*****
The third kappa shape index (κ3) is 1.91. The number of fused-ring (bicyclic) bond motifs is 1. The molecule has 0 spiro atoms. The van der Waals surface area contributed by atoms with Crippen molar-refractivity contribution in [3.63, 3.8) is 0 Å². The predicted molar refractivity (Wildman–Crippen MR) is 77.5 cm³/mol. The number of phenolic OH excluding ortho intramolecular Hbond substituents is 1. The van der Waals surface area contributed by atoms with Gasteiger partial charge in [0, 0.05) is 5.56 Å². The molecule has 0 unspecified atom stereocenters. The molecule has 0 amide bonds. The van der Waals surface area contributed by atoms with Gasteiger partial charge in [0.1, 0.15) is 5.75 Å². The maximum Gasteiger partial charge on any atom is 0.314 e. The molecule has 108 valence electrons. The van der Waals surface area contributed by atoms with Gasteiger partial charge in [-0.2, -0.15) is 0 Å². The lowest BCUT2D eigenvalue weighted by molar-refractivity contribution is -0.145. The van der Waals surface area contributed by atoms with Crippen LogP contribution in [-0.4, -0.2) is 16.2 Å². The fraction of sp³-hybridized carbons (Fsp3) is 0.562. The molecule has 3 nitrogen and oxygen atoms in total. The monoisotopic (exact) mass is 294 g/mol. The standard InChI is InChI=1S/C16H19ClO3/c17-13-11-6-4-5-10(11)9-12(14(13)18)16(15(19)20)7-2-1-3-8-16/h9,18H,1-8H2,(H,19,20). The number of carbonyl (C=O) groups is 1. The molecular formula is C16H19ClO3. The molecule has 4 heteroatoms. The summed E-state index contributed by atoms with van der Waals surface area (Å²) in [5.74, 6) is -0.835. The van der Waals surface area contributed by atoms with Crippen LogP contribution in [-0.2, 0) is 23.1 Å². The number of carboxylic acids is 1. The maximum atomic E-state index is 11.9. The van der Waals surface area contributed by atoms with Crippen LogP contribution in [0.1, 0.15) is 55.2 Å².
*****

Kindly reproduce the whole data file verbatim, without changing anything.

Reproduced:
The third kappa shape index (κ3) is 1.91. The number of fused-ring (bicyclic) bond motifs is 1. The molecule has 0 spiro atoms. The van der Waals surface area contributed by atoms with Crippen molar-refractivity contribution in [3.63, 3.8) is 0 Å². The predicted molar refractivity (Wildman–Crippen MR) is 77.5 cm³/mol. The number of phenolic OH excluding ortho intramolecular Hbond substituents is 1. The van der Waals surface area contributed by atoms with Gasteiger partial charge in [0, 0.05) is 5.56 Å². The molecule has 0 unspecified atom stereocenters. The molecule has 0 amide bonds. The van der Waals surface area contributed by atoms with Gasteiger partial charge in [0.1, 0.15) is 5.75 Å². The maximum Gasteiger partial charge on any atom is 0.314 e. The molecule has 108 valence electrons. The van der Waals surface area contributed by atoms with Gasteiger partial charge in [-0.2, -0.15) is 0 Å². The lowest BCUT2D eigenvalue weighted by molar-refractivity contribution is -0.145. The van der Waals surface area contributed by atoms with Crippen LogP contribution in [-0.4, -0.2) is 16.2 Å². The fraction of sp³-hybridized carbons (Fsp3) is 0.562. The molecule has 3 nitrogen and oxygen atoms in total. The monoisotopic (exact) mass is 294 g/mol. The standard InChI is InChI=1S/C16H19ClO3/c17-13-11-6-4-5-10(11)9-12(14(13)18)16(15(19)20)7-2-1-3-8-16/h9,18H,1-8H2,(H,19,20). The number of carbonyl (C=O) groups is 1. The molecular formula is C16H19ClO3. The molecule has 4 heteroatoms. The summed E-state index contributed by atoms with van der Waals surface area (Å²) in [5.74, 6) is -0.835. The van der Waals surface area contributed by atoms with Crippen LogP contribution in [-0.2, 0) is 23.1 Å². The number of carboxylic acids is 1. The maximum atomic E-state index is 11.9. The van der Waals surface area contributed by atoms with Crippen LogP contribution in [0.1, 0.15) is 55.2 Å².